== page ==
Michael Moore, Kevin Smith, and Quentin Tarrantino started out either with no weight problem or with only a mild one. Moore and Smith are now morbidly obese. Tarrantino is still a skinny fellow, as can be seen from his cameo appearance in his movie Django Unchained.
In the extras for Tarrantino's movie Reservoir Dogs he talks about the making of the movie. At that time Tarrantino was an absolute nobody. He wanted to make it big, he was young and hungry. Harvey Keitel at that time became a supporter of the project. Harvey Keitel was already rich, or at least rich enough to always make the choice to ride first class on commercial aircraft. Tarrantino tells of a story where during the Reservoir Dog project they had to fly to New York or somewhere for some reason and Keitel volunteered to pay for the airfare. He was going on the trip too. He bought a 1st class ticket for himself but only cheap coach tickets for Tarrantino and I think one other fellow. He told Tarrantino, "When you're rich and successful you can pay your own way up here."
Tarrantino then says that's how it worked out. Now Tarrantino rides 1st class when he has to fly. Of course there is the next level of wealth up where you charter your own aircraft, and beyond that is where you own your own jet. Then when you own your fleet of jets... But nevermind. Tarrantino was young and hungry. He craved success. It was clear from the story he told that part of his concept of success was being able to ride 1st class all the time whenever flying on commercial jets. And he absolutely achieved that. There were probably other aspects of success that Tarrantino wanted to achieve in order to satisfy his personal goals. Keep in mind achieving fabulous monetary wealth is not always the only object people are trying to achieve, nor is it even a requirement. What constitutes success, in my opinion, is at the discretion of each individual.
Now, I have a theory as regards Michael Moore and Kevin Smith. We see from historical pictures that both these guys had weight problems pretty much forever. But in their early days, when they were young and hungry (hungry for success) they were just slightly overweight. Sort of, you can see that if they're not careful they're going to have real problems later. Now, my theory is those guys had some craving for expensive foods. Lobster tail, caviar, fine wines, expensive steaks. Rareties and delicacies in the food arena. Clearly eating was important to those guys, otherwise why would they have had weight problems even from early on? Skinny people don't really care about food, I think. Food to them is a means to an end, which is just not dying from starvation. For a lot of fat people eating itself is a pasttime, as in, an end in itself. For such people what one is eating becomes important.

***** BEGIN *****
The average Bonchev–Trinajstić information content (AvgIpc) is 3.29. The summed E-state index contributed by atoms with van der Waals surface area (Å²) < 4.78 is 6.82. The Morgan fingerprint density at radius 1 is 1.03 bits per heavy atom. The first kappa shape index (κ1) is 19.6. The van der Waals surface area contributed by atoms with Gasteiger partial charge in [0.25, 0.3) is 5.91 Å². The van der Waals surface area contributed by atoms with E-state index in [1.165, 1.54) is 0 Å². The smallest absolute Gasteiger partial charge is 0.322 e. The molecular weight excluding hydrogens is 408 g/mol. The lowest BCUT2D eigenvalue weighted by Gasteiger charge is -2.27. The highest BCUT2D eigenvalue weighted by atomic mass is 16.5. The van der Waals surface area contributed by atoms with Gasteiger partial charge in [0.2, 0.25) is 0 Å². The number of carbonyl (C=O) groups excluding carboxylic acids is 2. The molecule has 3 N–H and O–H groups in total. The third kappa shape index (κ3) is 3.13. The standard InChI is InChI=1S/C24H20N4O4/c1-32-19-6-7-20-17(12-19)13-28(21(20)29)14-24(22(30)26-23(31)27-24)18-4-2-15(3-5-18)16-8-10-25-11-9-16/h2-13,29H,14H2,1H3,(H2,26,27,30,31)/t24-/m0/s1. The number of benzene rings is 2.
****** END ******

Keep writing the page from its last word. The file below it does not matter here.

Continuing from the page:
Now suppose Moore and Smith had in their minds that when they've achieved success they'll be able to eat lobster tail (and etc. expensive foods) at every meal? That is, they craved these expensive foods all their lives and felt poor if they couldn't have them whenever they wanted. So part of their motivation for achieving success was to become wealthy enough that they could indulge their food cravings at every meal. To me it makes sense. For those guys there was a time when they wanted expensive, rich food but they could only afford it on rare occasions, so they felt deprived.
Then they achieved financial success, probably beyond their wildest dreams, and were able to indulge their food cravings at every meal. And so in order for the entire success thing to play out, they feel obligated to eat those expensive, rich foods at every single meal. Otherwise it calls into question their very concept of what success itself actually is.
The fact that Moore and Smith now are grossly obese, morbidly so, indicates to me (according to my theory, mind you) that having achieved success they now found themselves completely without the ability to come up with a new goal. All they were able to do was form the first concept of success, and having achieved it, they're rudderless. Now all they can think to do is play it out. And that implies eating rich, expensive foods so much that they become fat, disgusting slobs. "Woohoo! I'm rich and successful! Look at me!"
I don't crave those rich foods. Some of them I can enjoy, but eating them on the occasional basis, usually even less than once a year, is perfectly acceptable. I like chocolate. If it didn't make me sick I'd enjoy eating it all the time. I have enough financial resources to buy enough chocolate to induce a diabetic coma. That is, enough to pretty much destroy my health. Chocolate is a "delicacy" available so cheaply that if my goal was to have enough wealth to have as much chocolate as I want, I've already achieved it. I suspect anyone reading this has achieved that goal as well. And having achieved the option of eating unlimited chocolate, what do I do? Do I eat chocolate until I'm so sick I'm practically dead? No. I eat it just once in a while. I enjoy it while I'm eating it. But I'm not obsessed with it.
Moore and Smith are living examples of what happens when you can't adapt in life with a new and constantly evolving concept of success. Probably within 10 years one of both of them will be dead of a heart attack. There's that saying: "Be careful what you wish for." Makes sense. It seems to me that it's a good idea to be able to adjust your concept of success constantly as you go about living your life.